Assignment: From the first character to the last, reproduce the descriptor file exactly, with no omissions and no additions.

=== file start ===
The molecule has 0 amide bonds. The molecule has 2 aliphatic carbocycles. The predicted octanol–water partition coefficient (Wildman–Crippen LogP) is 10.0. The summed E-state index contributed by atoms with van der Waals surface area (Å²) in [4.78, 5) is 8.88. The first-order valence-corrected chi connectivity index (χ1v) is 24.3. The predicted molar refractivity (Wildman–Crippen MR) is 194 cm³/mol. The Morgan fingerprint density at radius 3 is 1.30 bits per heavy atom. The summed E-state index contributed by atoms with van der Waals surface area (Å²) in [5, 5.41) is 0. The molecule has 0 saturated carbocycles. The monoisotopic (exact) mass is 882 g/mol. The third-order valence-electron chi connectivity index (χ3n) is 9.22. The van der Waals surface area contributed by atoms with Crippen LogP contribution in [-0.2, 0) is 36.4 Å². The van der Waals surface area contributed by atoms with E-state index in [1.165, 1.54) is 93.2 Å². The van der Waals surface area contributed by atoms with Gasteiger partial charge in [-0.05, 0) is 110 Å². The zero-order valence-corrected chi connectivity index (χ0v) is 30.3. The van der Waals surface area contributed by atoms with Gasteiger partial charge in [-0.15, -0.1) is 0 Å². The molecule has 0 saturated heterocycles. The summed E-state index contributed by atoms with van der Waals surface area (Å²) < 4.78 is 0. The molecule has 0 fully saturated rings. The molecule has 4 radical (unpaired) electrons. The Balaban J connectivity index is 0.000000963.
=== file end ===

The molecule has 0 amide bonds. The molecule has 2 aliphatic carbocycles. The predicted octanol–water partition coefficient (Wildman–Crippen LogP) is 10.0. The summed E-state index contributed by atoms with van der Waals surface area (Å²) in [4.78, 5) is 8.88. The first-order valence-corrected chi connectivity index (χ1v) is 24.3. The predicted molar refractivity (Wildman–Crippen MR) is 194 cm³/mol. The Morgan fingerprint density at radius 3 is 1.30 bits per heavy atom. The summed E-state index contributed by atoms with van der Waals surface area (Å²) in [5, 5.41) is 0. The molecule has 0 saturated carbocycles. The monoisotopic (exact) mass is 882 g/mol. The third-order valence-electron chi connectivity index (χ3n) is 9.22. The van der Waals surface area contributed by atoms with Crippen LogP contribution in [-0.2, 0) is 36.4 Å². The van der Waals surface area contributed by atoms with E-state index in [1.165, 1.54) is 93.2 Å². The van der Waals surface area contributed by atoms with Gasteiger partial charge in [-0.05, 0) is 110 Å². The zero-order valence-corrected chi connectivity index (χ0v) is 30.3. The van der Waals surface area contributed by atoms with Gasteiger partial charge in [-0.15, -0.1) is 0 Å². The molecule has 0 saturated heterocycles. The summed E-state index contributed by atoms with van der Waals surface area (Å²) < 4.78 is 0. The molecule has 0 fully saturated rings. The molecule has 4 radical (unpaired) electrons. The Balaban J connectivity index is 0.000000963.